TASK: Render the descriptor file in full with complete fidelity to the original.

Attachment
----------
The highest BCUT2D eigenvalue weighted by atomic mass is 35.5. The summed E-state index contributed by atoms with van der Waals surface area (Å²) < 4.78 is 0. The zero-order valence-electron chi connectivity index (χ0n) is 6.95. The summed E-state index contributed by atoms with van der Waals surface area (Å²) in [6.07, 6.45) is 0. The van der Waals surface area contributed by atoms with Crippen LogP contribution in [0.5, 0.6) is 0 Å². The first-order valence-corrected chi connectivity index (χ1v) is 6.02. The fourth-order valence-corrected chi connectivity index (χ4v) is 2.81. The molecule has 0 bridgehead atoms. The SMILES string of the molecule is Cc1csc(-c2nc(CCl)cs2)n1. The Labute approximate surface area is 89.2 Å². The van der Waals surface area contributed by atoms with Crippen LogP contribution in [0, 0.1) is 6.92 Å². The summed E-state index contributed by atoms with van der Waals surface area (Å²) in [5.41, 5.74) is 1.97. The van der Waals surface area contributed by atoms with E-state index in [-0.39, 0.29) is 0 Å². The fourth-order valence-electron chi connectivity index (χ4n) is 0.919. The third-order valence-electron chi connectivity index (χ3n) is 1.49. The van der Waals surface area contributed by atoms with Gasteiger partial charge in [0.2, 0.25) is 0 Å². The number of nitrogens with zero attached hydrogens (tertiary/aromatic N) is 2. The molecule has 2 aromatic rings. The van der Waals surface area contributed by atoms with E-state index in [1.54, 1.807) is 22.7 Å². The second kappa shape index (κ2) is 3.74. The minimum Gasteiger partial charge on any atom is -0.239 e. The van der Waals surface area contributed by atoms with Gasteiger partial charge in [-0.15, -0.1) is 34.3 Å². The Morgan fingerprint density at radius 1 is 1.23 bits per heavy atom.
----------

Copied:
The highest BCUT2D eigenvalue weighted by atomic mass is 35.5. The summed E-state index contributed by atoms with van der Waals surface area (Å²) < 4.78 is 0. The zero-order valence-electron chi connectivity index (χ0n) is 6.95. The summed E-state index contributed by atoms with van der Waals surface area (Å²) in [6.07, 6.45) is 0. The van der Waals surface area contributed by atoms with Crippen LogP contribution in [0.5, 0.6) is 0 Å². The first-order valence-corrected chi connectivity index (χ1v) is 6.02. The fourth-order valence-corrected chi connectivity index (χ4v) is 2.81. The molecule has 0 bridgehead atoms. The SMILES string of the molecule is Cc1csc(-c2nc(CCl)cs2)n1. The Labute approximate surface area is 89.2 Å². The van der Waals surface area contributed by atoms with Crippen LogP contribution in [0, 0.1) is 6.92 Å². The summed E-state index contributed by atoms with van der Waals surface area (Å²) in [5.41, 5.74) is 1.97. The van der Waals surface area contributed by atoms with E-state index in [-0.39, 0.29) is 0 Å². The fourth-order valence-electron chi connectivity index (χ4n) is 0.919. The third-order valence-electron chi connectivity index (χ3n) is 1.49. The van der Waals surface area contributed by atoms with Gasteiger partial charge in [0.2, 0.25) is 0 Å². The number of nitrogens with zero attached hydrogens (tertiary/aromatic N) is 2. The molecule has 2 aromatic rings. The van der Waals surface area contributed by atoms with E-state index in [1.54, 1.807) is 22.7 Å². The second kappa shape index (κ2) is 3.74. The minimum Gasteiger partial charge on any atom is -0.239 e. The van der Waals surface area contributed by atoms with Gasteiger partial charge in [-0.15, -0.1) is 34.3 Å². The Morgan fingerprint density at radius 1 is 1.23 bits per heavy atom.